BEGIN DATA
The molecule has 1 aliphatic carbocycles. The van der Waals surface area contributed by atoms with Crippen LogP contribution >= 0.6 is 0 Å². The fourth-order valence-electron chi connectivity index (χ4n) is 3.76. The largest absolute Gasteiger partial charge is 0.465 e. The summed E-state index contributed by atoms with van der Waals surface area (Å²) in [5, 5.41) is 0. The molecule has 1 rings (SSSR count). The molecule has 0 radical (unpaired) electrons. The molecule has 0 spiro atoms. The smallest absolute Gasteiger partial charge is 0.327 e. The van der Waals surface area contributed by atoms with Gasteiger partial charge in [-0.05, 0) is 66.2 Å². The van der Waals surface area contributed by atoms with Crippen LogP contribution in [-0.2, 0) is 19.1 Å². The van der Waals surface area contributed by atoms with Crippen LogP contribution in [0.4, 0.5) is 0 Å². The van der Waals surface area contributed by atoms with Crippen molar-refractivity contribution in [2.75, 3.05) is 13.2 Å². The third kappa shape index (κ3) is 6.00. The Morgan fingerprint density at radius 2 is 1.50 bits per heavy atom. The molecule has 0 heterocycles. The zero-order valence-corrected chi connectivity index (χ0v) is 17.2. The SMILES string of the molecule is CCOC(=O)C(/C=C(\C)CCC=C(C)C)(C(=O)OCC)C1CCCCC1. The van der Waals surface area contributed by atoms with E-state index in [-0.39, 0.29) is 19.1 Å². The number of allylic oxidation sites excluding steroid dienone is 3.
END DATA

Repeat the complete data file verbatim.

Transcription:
The molecule has 1 aliphatic carbocycles. The van der Waals surface area contributed by atoms with Crippen LogP contribution >= 0.6 is 0 Å². The fourth-order valence-electron chi connectivity index (χ4n) is 3.76. The largest absolute Gasteiger partial charge is 0.465 e. The summed E-state index contributed by atoms with van der Waals surface area (Å²) in [5, 5.41) is 0. The molecule has 1 rings (SSSR count). The molecule has 0 radical (unpaired) electrons. The molecule has 0 spiro atoms. The smallest absolute Gasteiger partial charge is 0.327 e. The van der Waals surface area contributed by atoms with Gasteiger partial charge in [-0.05, 0) is 66.2 Å². The van der Waals surface area contributed by atoms with Crippen LogP contribution in [-0.2, 0) is 19.1 Å². The van der Waals surface area contributed by atoms with Crippen LogP contribution in [0.4, 0.5) is 0 Å². The van der Waals surface area contributed by atoms with Crippen molar-refractivity contribution in [2.75, 3.05) is 13.2 Å². The third kappa shape index (κ3) is 6.00. The Morgan fingerprint density at radius 2 is 1.50 bits per heavy atom. The molecule has 0 heterocycles. The zero-order valence-corrected chi connectivity index (χ0v) is 17.2. The SMILES string of the molecule is CCOC(=O)C(/C=C(\C)CCC=C(C)C)(C(=O)OCC)C1CCCCC1. The van der Waals surface area contributed by atoms with E-state index in [-0.39, 0.29) is 19.1 Å². The number of allylic oxidation sites excluding steroid dienone is 3.